[If he called them gods, &c.] The Jews interpret those words of the Psalmist, "I have said, Ye are gods," to a most ridiculous sense.

"Unless our fathers had sinned, we had never come into the world; as it is written, I have said, 'Ye are gods, and the children of the Most High: but ye have corrupted your doings; therefore ye shall die like men.'" And a little after; "Israel had not received the law, only that the angel of death might not rule over them; as it is said, 'I have said, Ye are gods: but ye have corrupted your doings; therefore ye shall die like men.'"

The sense is, If those who stood before mount Sinai had not sinned in the matter of the golden calf, they had not begot children, nor had been subject to death, but had been like the angels. So the Gloss: "If our fathers had not sinned by the golden calf, we had never come into the world; for they would have been like the angels, and had never begot ten children."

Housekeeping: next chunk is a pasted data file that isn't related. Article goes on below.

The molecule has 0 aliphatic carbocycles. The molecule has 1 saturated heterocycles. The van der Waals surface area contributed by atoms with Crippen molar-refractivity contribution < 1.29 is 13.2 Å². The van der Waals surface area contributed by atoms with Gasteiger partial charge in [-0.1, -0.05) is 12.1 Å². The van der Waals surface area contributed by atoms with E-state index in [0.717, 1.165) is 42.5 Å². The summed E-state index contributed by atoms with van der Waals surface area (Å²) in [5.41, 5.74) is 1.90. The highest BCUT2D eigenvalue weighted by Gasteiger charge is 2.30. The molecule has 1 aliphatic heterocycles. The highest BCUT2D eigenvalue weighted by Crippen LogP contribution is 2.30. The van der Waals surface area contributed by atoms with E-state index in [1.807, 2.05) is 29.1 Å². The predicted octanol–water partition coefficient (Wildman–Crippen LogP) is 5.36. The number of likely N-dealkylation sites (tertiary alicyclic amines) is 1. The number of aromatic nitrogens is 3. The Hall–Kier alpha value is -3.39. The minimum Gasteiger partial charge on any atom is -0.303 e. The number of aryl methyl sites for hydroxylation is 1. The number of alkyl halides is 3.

The Psalmist indeed speaks of the magistracy, to whom the word of God hath arrived, ordaining and deputing them to the government by an express dispensation and diploma, as the whole web and contexture of the psalm doth abundantly shew. But if we apply the words as if they were spoken by our Saviour according to the common interpretation received amongst them, they fitly argue thus: "If he said they were angels or gods, to whom the law and word of God came on mount Sinai, as you conceive; is it any blasphemy in me then, whom God in a peculiar manner hath sanctified and sent into the world that I might declare his word and will, if I say that I am the Son of God?"

[Where John at first baptized.] That is, Bethabara: for the evangelist speaks according to his own history: which to the judicious reader needs no proof.